Mr. Chairman, I commend you for holding this hearing today. The unclaimed assets of Holocaust victims deposited in Swiss Banks and, in particular, the circumstances surrounding the shredding of potentially significant documents by the United Bank of Switzerland. This is the third hearing the Chairman has held on the issues of unclaimed assets and of the gold transactions between the Swiss National Bank and the German Reichsbank. Swiss Banks may have received up to 500 million Swiss francs in looted gold from holocaust victims.
Mr. Chairman, your work in this areas is extraordinary and has brought about dramatic actions that would not have taken place except for your persistence.
The Swiss government has taken a number of steps to restore public confidence in their banking system including the establishment of an independent commission headed by former Federal Reserve Chairman Paul Volker. Also, last December the Swiss government passed a Federal resolution forbidding Swiss banks from destroying documents which could shed light on the whereabouts of assets of Holocaust victims confiscated during World War II (1939-1945).
Today's hearing will focus on this issue of destroying documents that could facilitate the return of assets to Holocaust victims and their relatives. It would appear that the United Bank of Switzerland was violating that law when Mr. Meili [a security guard] discovered bank employees shredding documents.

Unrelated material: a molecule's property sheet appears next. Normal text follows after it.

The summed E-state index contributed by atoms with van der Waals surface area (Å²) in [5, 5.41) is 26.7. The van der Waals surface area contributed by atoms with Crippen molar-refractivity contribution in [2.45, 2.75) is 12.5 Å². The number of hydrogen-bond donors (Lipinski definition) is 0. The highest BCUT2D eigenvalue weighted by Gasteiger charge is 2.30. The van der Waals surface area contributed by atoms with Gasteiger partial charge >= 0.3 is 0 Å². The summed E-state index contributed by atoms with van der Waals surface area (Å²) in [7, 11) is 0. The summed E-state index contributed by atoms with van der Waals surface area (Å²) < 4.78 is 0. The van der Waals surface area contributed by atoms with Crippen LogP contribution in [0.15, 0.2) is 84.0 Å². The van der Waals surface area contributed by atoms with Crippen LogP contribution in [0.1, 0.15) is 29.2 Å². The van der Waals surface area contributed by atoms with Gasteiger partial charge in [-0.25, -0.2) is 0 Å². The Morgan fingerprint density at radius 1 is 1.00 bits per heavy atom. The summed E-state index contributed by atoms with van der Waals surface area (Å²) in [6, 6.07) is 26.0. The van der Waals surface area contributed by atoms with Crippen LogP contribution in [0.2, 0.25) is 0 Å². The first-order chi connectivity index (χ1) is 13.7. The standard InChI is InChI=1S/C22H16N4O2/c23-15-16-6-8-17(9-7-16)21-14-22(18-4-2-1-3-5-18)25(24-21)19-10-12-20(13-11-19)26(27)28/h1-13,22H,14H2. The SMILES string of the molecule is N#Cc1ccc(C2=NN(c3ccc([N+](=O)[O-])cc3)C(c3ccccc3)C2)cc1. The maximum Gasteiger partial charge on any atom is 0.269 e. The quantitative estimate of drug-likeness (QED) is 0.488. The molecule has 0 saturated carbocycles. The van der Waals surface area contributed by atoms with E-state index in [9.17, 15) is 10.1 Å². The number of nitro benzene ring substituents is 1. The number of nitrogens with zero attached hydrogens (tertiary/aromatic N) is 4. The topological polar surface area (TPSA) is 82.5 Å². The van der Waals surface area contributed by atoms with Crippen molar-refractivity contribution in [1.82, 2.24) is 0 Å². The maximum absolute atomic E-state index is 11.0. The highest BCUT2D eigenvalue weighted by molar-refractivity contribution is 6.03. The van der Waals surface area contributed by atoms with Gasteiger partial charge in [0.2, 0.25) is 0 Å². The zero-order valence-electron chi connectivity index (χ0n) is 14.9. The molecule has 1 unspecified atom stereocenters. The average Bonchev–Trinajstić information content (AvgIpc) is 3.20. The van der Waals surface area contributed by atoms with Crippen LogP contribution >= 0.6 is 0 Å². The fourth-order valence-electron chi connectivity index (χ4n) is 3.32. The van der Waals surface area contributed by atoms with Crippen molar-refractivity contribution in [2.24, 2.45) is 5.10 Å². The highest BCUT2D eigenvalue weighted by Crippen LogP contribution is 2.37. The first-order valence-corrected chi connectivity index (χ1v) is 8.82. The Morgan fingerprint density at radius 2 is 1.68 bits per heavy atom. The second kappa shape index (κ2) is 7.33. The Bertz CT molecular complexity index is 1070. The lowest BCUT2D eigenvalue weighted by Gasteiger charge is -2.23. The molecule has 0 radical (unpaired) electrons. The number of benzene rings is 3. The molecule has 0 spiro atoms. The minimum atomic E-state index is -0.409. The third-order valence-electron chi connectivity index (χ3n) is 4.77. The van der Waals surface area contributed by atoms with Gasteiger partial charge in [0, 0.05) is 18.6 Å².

It would appear to me that Mr. Meili deserves credit for doing his civic duty. But instead, he was fired from his job. This does not reflect well on the United Bank of Switzerland for taking this action or the government of Switzerland for condoning it.
While at this time it is unclear exactly what these documents are or whether the bank was violating the law, the way Mr. Meili was treated will not build trust around the world that the Swiss are, in fact, cooperating to right one of the greatest injustices ever performed in the history of mankind.
I understand that the bank is referring to the shredding as a "regrettable error." if they are admitting the shredding is an error, I am puzzled by their treatment of Mr. Meili. It seems to me the bank should be less concerned about Mr. Meili's possible violation of the bank secrecy act and more concerned with finding out why documents were being shredded in apparent violation of Swiss law.
I understand there is an investigation going on regarding the shredding and I hope the Chairman will keep us abreast of whatever finding the Swiss authorities come up with. I hope the Chairman will conduct another hearing when Commerce Under-Secretary Stu Eizenstat completes his review of all U.S. records to help identify, retrieve and disburse property confiscated during the war.
Again, I commend the Chairman for holding this hearing and all the work he has done to bring about some justice to those who have suffered tremendously. I look forward to hearing from Mr. Meili and our other witnesses.
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